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作者 Iftimie, Radu Ion
書名 Investigating chemical reactions using computer simulations
國際標準書號 0612780260
book jacket
說明 206 p
附註 Source: Dissertation Abstracts International, Volume: 64-04, Section: B, page: 1743
Adviser: Jeremy Schofield
Thesis (Ph.D.)--University of Toronto (Canada), 2003
Although proton-transfer reactions are ubiquitous in chemistry and biology, their theoretical study is limited by number of difficulties. Some of the practical challenges involving the study of proton-transfer reactions include the fact that accurate descriptions of hydrogen-bonded systems require time-consuming ab initio electronic structure methods. Computer time limitations become particularly relevant when investigating "rare events" such as chemical reactions, especially when the reactions are accompanied by substantial differences in the structure of the solvent. In addition, the proton is the lightest nucleus and nuclear quantum effects must be described adequately in proton-transfer reactions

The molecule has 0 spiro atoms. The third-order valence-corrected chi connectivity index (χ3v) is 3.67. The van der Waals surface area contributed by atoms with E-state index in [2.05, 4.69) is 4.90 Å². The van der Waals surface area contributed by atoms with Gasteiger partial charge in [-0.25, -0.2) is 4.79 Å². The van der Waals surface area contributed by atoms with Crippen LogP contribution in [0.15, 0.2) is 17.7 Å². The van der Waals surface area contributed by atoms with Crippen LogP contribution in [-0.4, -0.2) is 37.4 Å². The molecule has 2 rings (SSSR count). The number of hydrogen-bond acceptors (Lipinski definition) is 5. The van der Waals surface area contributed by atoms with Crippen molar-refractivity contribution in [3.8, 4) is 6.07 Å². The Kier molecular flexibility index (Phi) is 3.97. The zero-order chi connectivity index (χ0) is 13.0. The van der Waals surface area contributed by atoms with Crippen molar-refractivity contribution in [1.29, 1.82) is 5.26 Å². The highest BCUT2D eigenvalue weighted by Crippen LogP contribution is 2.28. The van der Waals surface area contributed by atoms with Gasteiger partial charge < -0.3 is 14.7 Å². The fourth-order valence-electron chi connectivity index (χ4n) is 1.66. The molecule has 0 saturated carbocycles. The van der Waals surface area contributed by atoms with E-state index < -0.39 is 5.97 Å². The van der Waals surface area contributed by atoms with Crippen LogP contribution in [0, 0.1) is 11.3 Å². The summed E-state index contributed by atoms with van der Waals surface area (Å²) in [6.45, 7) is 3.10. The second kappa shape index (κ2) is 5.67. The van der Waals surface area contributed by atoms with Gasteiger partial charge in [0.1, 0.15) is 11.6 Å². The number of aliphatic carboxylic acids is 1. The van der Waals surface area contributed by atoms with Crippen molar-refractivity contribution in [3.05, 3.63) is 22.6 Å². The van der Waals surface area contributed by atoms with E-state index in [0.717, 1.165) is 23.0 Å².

The problems mentioned above are addressed by proposing methodological improvements to calculate reaction rates for proton-transfer reactions. A new ab initio Monte Carlo algorithm is proposed in which a much faster molecular mechanics potential "guides" the slow ab initio electronic structure simulation resulting in significantly more efficient sampling schemes compared to the more familiar ab initio molecular dynamics methods. The molecular mechanics guided sampling method is generalized to incorporate nuclear quantum effects via centroid transition state theory and solvent effects via hybrid quantum mechanics-molecular mechanics methods
The use of the molecular mechanics based importance function method is exemplified in a study of model intra-molecular proton-transfer reactions which investigates how molecular mechanics potentials should be created in order to predict kinetic isotope effects and reaction mechanisms correctly, and to understand the conditions in which atoms other than the hydrogen atom should be treated quantum-mechanically
School code: 0779
DDC
Host Item Dissertation Abstracts International 64-04B
主題 Chemistry, Physical
Computer Science
0494
0984
Alt Author University of Toronto (Canada)
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